There are private and public purposes for marriage. People have differeing ideas about the private value of marriage. The public purpose of marriage is not to validate an emotional connection. The public service that marriage provides is to promote an environment where children thrive and where their rights are protected. The best social science we have clearly identifies that the household headed by a married mother and father gives a child the best chance at mental, physical, emotional, and academic success.

      Thanks for the continued dialogue, Sacred Struggler!

      • A parent is more than a person who performs certain tasks. I’m quite sure there are many men out there (heterosexual, homosexual and everything in between) who could do my job better than I could – if by that you meant taking care of the kids, packing the lunches, doing the laundry, cooking the meals, volunteering at school, cleaning up bodily fluids, reading bedtime stories, etc… 🙂 But being a mother (or father) is more than that, and the differences between men and women matter with regard to child rearing. I’m not talking about gender roles, which are like the clothes we wear – superficial and changeable. It doesn’t matter to me who earns more money, who cooks the meals, who changes the diapers… I’m talking about the vocations of motherhood and fatherhood – which are more like our skin, a part of who we are. And more importantly, a part of who our children are. I remember a Facebook photo that was posted by a friend of mine – it showed a famous actor and his male partner, with their two children – conceived through artificial insemination via a surrogate, with each child having a different biological father (they had both contributed sperm), so while they were born like twins they are actually half-siblings… Anyway, the caption to the photo read, “Two dads are better than none.” And I guess that was meant to be a jab at the fatherlessness suffered by so many children conceived by heterosexual couples – but how terribly sad that the loss of their mother isn’t even acknowledged. Like it’s some great thing that two children were purposely conceived into a situation in which they would not directly, consistently and naturally experience their mother’s love and nurturing. No matter how many “dads” they have, those children lost their mother – and not by happenstance. I think it’s incredibly sad that this is celebrated in our society.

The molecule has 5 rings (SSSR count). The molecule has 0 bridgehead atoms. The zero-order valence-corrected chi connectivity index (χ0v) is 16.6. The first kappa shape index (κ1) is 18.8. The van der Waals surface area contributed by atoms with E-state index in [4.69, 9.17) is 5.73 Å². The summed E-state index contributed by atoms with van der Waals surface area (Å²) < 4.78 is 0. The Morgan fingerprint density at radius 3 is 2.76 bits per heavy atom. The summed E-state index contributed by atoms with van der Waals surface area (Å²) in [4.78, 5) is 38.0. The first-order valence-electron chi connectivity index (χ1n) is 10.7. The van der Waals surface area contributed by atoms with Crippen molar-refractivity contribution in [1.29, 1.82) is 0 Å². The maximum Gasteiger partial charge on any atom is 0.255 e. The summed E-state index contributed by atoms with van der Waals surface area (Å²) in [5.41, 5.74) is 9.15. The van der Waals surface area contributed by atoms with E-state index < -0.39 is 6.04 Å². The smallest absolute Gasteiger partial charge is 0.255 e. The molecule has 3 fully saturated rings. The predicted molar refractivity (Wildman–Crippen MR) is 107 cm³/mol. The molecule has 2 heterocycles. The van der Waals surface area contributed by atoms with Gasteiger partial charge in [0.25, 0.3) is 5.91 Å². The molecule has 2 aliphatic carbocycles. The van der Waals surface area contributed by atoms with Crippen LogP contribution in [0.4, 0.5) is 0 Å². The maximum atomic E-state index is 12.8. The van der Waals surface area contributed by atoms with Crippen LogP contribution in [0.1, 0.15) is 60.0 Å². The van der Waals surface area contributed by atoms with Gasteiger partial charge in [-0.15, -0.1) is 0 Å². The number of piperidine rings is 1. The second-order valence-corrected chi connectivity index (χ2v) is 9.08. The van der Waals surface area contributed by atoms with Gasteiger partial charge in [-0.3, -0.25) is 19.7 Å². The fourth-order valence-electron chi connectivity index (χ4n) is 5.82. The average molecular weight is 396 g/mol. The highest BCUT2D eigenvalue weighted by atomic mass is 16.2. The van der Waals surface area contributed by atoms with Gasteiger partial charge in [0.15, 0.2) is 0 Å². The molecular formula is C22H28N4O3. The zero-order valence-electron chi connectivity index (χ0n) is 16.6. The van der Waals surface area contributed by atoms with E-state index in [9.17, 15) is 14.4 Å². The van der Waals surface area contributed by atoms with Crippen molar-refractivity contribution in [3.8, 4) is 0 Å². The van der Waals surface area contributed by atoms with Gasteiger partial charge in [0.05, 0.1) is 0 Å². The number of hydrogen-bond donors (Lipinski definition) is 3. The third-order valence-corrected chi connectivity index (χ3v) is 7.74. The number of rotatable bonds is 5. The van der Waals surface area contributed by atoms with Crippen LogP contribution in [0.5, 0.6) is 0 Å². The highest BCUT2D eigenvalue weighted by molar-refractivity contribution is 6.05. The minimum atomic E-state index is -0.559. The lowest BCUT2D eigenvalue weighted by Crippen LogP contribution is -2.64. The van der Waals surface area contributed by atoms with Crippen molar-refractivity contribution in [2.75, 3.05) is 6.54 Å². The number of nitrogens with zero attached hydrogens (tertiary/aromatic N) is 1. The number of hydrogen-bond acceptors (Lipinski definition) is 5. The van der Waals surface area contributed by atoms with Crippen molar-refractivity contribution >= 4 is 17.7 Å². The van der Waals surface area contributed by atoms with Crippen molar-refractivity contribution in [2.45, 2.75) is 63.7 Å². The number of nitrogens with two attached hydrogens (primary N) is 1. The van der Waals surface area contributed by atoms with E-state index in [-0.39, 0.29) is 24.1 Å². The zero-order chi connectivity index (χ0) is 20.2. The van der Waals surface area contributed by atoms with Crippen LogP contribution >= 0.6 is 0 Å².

• Very interesting and sensitive discussion. Personally, I remain undecided on the whole gay marriage thing. However, I do think that while gender difference can enhance the way a child grows up and all the ways you mentioned. I do also believe that there are dynamics that a same gendered couple could give that a heterosexual couple couldn’t provide. Gender isn’t a fixed set of traits or qualities either.

        Personally, I think that the public purpose is to protect the assets of the married couple. With or without children the marriage still has purpose, both public and private.